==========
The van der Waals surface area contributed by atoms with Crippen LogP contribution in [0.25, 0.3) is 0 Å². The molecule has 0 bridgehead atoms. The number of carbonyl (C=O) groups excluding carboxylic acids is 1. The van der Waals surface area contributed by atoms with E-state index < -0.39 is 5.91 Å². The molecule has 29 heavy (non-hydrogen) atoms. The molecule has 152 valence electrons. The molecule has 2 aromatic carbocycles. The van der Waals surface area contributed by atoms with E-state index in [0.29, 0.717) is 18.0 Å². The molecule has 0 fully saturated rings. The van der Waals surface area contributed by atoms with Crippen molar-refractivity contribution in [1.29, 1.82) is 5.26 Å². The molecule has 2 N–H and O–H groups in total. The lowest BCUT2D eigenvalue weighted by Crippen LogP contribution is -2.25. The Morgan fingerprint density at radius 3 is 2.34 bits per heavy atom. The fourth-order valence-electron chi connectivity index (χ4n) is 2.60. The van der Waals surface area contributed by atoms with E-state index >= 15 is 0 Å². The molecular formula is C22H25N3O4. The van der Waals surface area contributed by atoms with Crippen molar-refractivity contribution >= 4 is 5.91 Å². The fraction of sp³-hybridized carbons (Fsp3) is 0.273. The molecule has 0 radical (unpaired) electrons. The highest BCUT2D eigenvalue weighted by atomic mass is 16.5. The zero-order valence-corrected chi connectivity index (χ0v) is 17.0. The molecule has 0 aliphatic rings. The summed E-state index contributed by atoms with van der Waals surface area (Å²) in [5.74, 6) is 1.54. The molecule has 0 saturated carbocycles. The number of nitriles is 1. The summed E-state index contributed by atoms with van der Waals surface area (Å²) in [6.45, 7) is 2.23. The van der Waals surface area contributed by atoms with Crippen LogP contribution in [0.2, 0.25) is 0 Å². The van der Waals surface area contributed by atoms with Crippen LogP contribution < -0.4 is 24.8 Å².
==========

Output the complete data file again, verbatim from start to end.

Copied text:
The van der Waals surface area contributed by atoms with Crippen LogP contribution in [0.25, 0.3) is 0 Å². The molecule has 0 bridgehead atoms. The number of carbonyl (C=O) groups excluding carboxylic acids is 1. The van der Waals surface area contributed by atoms with E-state index < -0.39 is 5.91 Å². The molecule has 29 heavy (non-hydrogen) atoms. The molecule has 152 valence electrons. The molecule has 2 aromatic carbocycles. The van der Waals surface area contributed by atoms with E-state index in [0.29, 0.717) is 18.0 Å². The molecule has 0 fully saturated rings. The van der Waals surface area contributed by atoms with Crippen molar-refractivity contribution in [1.29, 1.82) is 5.26 Å². The molecule has 2 N–H and O–H groups in total. The lowest BCUT2D eigenvalue weighted by Crippen LogP contribution is -2.25. The Morgan fingerprint density at radius 3 is 2.34 bits per heavy atom. The fourth-order valence-electron chi connectivity index (χ4n) is 2.60. The van der Waals surface area contributed by atoms with E-state index >= 15 is 0 Å². The molecular formula is C22H25N3O4. The van der Waals surface area contributed by atoms with Crippen molar-refractivity contribution >= 4 is 5.91 Å². The fraction of sp³-hybridized carbons (Fsp3) is 0.273. The molecule has 0 radical (unpaired) electrons. The highest BCUT2D eigenvalue weighted by atomic mass is 16.5. The zero-order valence-corrected chi connectivity index (χ0v) is 17.0. The molecule has 0 aliphatic rings. The summed E-state index contributed by atoms with van der Waals surface area (Å²) in [5.74, 6) is 1.54. The molecule has 0 saturated carbocycles. The number of nitriles is 1. The summed E-state index contributed by atoms with van der Waals surface area (Å²) in [6.45, 7) is 2.23. The van der Waals surface area contributed by atoms with Crippen LogP contribution in [0.2, 0.25) is 0 Å². The van der Waals surface area contributed by atoms with Crippen LogP contribution < -0.4 is 24.8 Å².